Rob Marshall On Why He Didn't "Overwhelm" "Into the Woods" with Special Effects

News   Rob Marshall On Why He Didn't "Overwhelm" "Into the Woods" with Special Effects
Rob Marshall, director of the movie musical "Into the Woods," shares the secret behind bringing just the right amount of magic to the big screen.
Rob Marshall
Rob Marshall Photo by JamesGillham/


Rob Marshall is no stranger to razzle dazzle, having been at the helm of the big-budget, glittery sparkly musical "Chicago," which hit the big screen in 2002, followed by the equally opulent "Nine" in 2009.

But the Tony and Academy Award nominee, who is now bringing Cinderella, Jack and the Beanstalk, Rapunzel and more to the cinemas Dec. 25 in the movie musical "Into the Woods," said he was careful to avoid excess while filming, despite numerous opportunities for it, in order to remain true to the material — the award-winning musical by Stephen Sondheim and James Lapine.

"Into the Woods" follows numerous fairy-tale characters who venture into a nearby forest and find themselves in a series of unexpected events and adventures, involving wolves, giants and princes, as well as a powerful witch played by Academy Award winner Meryl Streep, who typically enters or exits a room accompanied by a loud noise and a whirl of dust.

"That's one of the joys of film," said Marshall, who choreographed Kiss of the Spider Woman, Damn Yankees and A Funny Thing Happened on the Way to the Forum, and co-directed Cabaret, with a laugh. "But we were careful not to do too many special effects in the piece, because I wanted to make it real. Even though we were in a fairy-tale space, I didn't want to overblow it. It's such a beautiful piece. You don't need to overwhelm it with that kind of thing."

Marshall said he was careful to avoid excess when filming the final scene, which he had originally planned and rehearsed to resemble that of the stage play, with the company assembled in the woods. But throughout the shooting, Marshall said he realized he had to change his plan.

"I realized it was a very delicate scene, and it needed to be pure in a way," he said, "not over-complicated and not overstaged. It's tricky taking something from stage to film, because it can feel stagey, and it doesn't work. I realized in that moment I needed to use 'Children Will Listen' as [underscoring] and let it live that way."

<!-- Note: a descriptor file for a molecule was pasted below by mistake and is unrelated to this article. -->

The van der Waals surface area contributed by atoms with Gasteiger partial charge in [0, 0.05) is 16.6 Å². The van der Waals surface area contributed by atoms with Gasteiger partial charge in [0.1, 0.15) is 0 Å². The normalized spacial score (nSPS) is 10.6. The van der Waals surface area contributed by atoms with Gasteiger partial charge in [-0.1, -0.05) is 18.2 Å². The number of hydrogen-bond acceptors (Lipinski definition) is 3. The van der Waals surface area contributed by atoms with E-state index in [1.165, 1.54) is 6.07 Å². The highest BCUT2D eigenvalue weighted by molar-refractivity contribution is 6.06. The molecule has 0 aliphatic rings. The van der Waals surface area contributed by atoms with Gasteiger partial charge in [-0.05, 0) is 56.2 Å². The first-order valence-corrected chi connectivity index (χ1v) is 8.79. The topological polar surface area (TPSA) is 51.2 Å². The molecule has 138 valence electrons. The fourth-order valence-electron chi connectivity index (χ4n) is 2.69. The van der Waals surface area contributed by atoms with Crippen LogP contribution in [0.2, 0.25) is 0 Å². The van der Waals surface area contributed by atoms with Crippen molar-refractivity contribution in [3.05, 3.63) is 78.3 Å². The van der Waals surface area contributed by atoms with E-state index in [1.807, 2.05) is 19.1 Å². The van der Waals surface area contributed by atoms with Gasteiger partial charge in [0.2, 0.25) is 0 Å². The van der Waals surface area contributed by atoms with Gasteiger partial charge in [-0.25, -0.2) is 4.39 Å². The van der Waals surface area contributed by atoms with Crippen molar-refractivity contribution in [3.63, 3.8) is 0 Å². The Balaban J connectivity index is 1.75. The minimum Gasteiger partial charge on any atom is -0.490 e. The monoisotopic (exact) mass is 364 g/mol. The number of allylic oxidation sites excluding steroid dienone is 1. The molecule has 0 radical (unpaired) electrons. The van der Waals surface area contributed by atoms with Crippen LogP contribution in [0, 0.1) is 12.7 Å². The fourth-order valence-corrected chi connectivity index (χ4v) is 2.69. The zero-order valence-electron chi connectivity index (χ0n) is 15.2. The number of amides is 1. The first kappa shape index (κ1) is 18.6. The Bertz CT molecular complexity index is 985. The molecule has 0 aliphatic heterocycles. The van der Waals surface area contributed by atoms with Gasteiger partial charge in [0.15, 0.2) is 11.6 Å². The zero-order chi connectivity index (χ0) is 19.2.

While "Into the Woods" offers plenty of opportunities for magical fairy-tale adventures, Marshall was careful to remain true to the mature message of the material — which he hopes children will be aware of as well.

"It starts off much more fairy-tale like, but, of course, after happily ever after, it explores what happens. It's more true and more real, and I think it's okay for children to understand that," he said. "I think, in a way, you dream, and all those things - it's important to have that, but I also think it's important to understand how to live morals for a real life.

"There's this beautifully profound message to the piece," he continued, "about parents and children, about moving forward through loss, about the consequences of wishes, and I think it's very appropriate for children of today. They live in a much more fragile, complicated world than when I grew up, and I think in a way this is a fairy tale for them."

(Carey Purcell is the Features Editor of Her work appears in the news, feature and video sections of as well as in the pages of Playbill magazine. Follow her on Twitter @PlaybillCarey.)

Today’s Most Popular News: